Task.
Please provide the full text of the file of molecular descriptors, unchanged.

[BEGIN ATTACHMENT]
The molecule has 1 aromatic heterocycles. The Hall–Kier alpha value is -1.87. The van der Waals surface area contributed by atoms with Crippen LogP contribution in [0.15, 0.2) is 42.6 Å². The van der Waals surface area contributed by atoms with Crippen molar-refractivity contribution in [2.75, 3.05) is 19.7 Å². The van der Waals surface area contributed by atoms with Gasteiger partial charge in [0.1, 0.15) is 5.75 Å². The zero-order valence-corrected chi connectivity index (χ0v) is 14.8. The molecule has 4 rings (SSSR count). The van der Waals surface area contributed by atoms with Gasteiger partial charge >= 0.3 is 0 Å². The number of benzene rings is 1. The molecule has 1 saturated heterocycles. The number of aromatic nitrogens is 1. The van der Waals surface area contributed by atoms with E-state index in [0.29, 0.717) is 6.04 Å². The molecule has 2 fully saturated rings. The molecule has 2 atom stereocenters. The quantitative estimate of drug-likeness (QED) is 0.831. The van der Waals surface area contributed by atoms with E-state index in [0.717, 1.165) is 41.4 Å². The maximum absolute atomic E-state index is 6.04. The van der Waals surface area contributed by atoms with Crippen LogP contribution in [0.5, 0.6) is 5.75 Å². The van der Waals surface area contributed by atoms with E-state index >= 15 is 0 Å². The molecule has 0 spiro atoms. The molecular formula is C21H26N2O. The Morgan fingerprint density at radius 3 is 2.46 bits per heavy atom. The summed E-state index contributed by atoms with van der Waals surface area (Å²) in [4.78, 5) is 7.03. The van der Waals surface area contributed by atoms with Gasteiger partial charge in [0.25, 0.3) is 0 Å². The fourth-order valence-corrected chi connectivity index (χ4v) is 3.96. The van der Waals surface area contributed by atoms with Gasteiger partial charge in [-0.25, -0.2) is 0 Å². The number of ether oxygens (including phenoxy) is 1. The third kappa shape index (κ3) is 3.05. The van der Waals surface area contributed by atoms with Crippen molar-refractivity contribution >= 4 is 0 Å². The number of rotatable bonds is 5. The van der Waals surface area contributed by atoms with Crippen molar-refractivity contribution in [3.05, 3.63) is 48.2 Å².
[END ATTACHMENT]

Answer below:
The molecule has 1 aromatic heterocycles. The Hall–Kier alpha value is -1.87. The van der Waals surface area contributed by atoms with Crippen LogP contribution in [0.15, 0.2) is 42.6 Å². The van der Waals surface area contributed by atoms with Crippen molar-refractivity contribution in [2.75, 3.05) is 19.7 Å². The van der Waals surface area contributed by atoms with Gasteiger partial charge in [0.1, 0.15) is 5.75 Å². The zero-order valence-corrected chi connectivity index (χ0v) is 14.8. The molecule has 4 rings (SSSR count). The van der Waals surface area contributed by atoms with Gasteiger partial charge >= 0.3 is 0 Å². The number of benzene rings is 1. The molecule has 1 saturated heterocycles. The number of aromatic nitrogens is 1. The van der Waals surface area contributed by atoms with E-state index in [0.29, 0.717) is 6.04 Å². The molecule has 2 fully saturated rings. The molecule has 2 atom stereocenters. The quantitative estimate of drug-likeness (QED) is 0.831. The van der Waals surface area contributed by atoms with E-state index in [0.717, 1.165) is 41.4 Å². The maximum absolute atomic E-state index is 6.04. The van der Waals surface area contributed by atoms with Crippen LogP contribution in [0.5, 0.6) is 5.75 Å². The van der Waals surface area contributed by atoms with E-state index >= 15 is 0 Å². The molecule has 0 spiro atoms. The molecular formula is C21H26N2O. The Morgan fingerprint density at radius 3 is 2.46 bits per heavy atom. The summed E-state index contributed by atoms with van der Waals surface area (Å²) in [4.78, 5) is 7.03. The van der Waals surface area contributed by atoms with Gasteiger partial charge in [0.25, 0.3) is 0 Å². The fourth-order valence-corrected chi connectivity index (χ4v) is 3.96. The van der Waals surface area contributed by atoms with Gasteiger partial charge in [-0.25, -0.2) is 0 Å². The number of ether oxygens (including phenoxy) is 1. The third kappa shape index (κ3) is 3.05. The van der Waals surface area contributed by atoms with Crippen molar-refractivity contribution >= 4 is 0 Å². The number of rotatable bonds is 5. The van der Waals surface area contributed by atoms with Crippen molar-refractivity contribution in [3.05, 3.63) is 48.2 Å².